As I See It by Cynthia Tucker — The younger Cheney took a page right out of the McCarthy playbook when she decided to attack several Justice Department attorneys who represented terror suspects in court before they joined the Obama administration.

Liz Cheney doesn't hold a seat in the United States Senate. She doesn't have the power to call committee hearings to intimidate those who dare disagree with her. And she isn't practicing her demagoguery in an era of widespread fear of an existential threat. Nevertheless, she has slipped easily into the role of Joseph McCarthy.

Maybe it's in her genes.

The daughter of the former vice president, she has her father's meanness, his dark view of the world and his autocratic sense of authority. Like her father, she disrespects the U.S. Constitution, berates the rule of law and sneers at old-fashioned tools of statecraft, such as diplomacy.

The younger Cheney took a page right out of the McCarthy playbook when she decided to attack several Justice Department attorneys who represented terror suspects in court before they joined the Obama administration. A group she co-founded — Keep America Safe, which is dedicated to the relentless advance of Cheneyite ideals on national security — launched an ugly online ad insisting that the Justice Department release their names. Headlined "DOJ: Department of Jihad?" the ad intoned, "Who are these government officials? ... Whose values do they share?"

Happily, Cheney's reprehensible tactics haven't gone unanswered. She's been denounced by Democrats and Republicans, liberals, moderates, conservatives and libertarians. Regardless of ideology, lawyers who cherish the U.S. Constitution have stepped forward to defend its principles.

Conservative legal luminaries — including Kenneth Starr and Larry Thompson, who served as deputy attorney general in George W. Bush's first term — signed a letter blasting the "shameful series of attacks on attorneys in the Department of Justice. ...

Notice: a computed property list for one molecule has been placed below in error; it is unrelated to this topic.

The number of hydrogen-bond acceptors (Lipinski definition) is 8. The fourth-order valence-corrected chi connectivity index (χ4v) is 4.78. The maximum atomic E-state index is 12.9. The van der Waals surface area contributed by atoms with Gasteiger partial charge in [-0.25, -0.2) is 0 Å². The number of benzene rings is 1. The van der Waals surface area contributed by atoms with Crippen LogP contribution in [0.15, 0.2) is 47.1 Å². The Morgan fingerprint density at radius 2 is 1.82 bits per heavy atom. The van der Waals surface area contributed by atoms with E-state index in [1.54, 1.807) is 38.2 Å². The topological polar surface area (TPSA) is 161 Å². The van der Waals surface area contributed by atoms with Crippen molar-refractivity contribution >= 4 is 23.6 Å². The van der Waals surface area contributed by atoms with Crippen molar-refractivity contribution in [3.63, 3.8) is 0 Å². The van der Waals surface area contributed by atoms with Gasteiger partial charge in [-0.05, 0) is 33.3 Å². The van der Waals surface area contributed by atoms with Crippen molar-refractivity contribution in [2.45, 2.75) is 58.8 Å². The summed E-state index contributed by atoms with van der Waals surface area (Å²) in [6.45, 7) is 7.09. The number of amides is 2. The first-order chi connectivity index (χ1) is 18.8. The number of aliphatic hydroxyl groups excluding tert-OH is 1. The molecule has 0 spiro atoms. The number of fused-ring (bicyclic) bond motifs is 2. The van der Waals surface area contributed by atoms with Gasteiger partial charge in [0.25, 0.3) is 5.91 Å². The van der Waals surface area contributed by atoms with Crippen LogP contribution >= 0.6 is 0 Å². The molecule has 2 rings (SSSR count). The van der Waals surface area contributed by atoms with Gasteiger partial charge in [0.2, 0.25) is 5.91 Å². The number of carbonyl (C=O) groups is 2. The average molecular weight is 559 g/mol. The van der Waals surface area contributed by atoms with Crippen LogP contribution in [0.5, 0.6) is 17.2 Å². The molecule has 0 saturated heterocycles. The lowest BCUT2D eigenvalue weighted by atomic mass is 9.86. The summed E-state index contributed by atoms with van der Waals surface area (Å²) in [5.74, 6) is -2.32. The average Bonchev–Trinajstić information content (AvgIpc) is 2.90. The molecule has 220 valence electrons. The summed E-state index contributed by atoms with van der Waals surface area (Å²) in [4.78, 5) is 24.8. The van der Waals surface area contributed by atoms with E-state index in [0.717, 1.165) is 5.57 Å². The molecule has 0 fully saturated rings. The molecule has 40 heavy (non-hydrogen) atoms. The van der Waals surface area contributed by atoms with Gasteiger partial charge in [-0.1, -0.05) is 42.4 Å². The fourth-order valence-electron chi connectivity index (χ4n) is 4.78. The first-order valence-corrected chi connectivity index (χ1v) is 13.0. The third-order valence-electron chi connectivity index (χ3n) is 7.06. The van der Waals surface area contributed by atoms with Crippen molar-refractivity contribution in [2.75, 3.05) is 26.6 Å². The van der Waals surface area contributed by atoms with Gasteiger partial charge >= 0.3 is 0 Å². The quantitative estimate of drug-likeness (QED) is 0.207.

"We consider these attacks both unjust to the individuals in question and destructive of any attempt to build lasting mechanisms for counterterrorism adjudications. The American tradition of zealous representation of unpopular clients is at least as old as John Adams's representation of the British soldiers charged in the Boston massacre," they wrote.

In our political system, I expect Republicans to keep up their attacks on President Obama as, in their view, soft on terrorists and an apologist for American failings. But I don't expect those who insist they're true patriots to attack basic American values.

Yet, that's exactly what the Cheneys and their minions have done. They deride attorneys who have upheld centuries-old legal traditions and supported the rule of law. They attack the practices that we have preached abroad. They criticize the very traditions that separate us from our enemies, such as al-Qaida.

If Cheney had any intellectual honesty, she'd attack the U.S. Supreme Court, too. After all, the court — not exactly a haven of jihadist-loving radicals — has endorsed the rights of terror suspects. In 2006, the court ruled in Hamdan v. Rumsfeld that the Bush administration's initial plans for military commissions to try detainees violated the law. (One of Hamdan's lawyers, not coincidentally, was Neal Katyal, now the principle deputy solicitor general of the United States. He is among the attorneys Cheney has targeted.)

The forthright denunciations of Cheney lack the drama that brought Joseph Welch so much acclaim. His retort to Joe McCarthy — "You've done enough. Have you no sense of decency, sir? At long last, have you left no sense of decency?" — has been immortalized in film and gone down in the history books. Still, Cheney's critics have managed to make their point.

Dick Cheney and his daughter are utterly without decency, shame or principle. They will continue to rail against the rule of law, to spread fear and hysteria and to promote policies that are indistinguishable from those of our enemies. But it's now clear that there is no reason to take them seriously.

Cynthia Tucker of the Atlanta Journal-Constitution can be reached at cynthia@ajc.com; follow her blog at blogs.ajc.com/cynthia-tucker.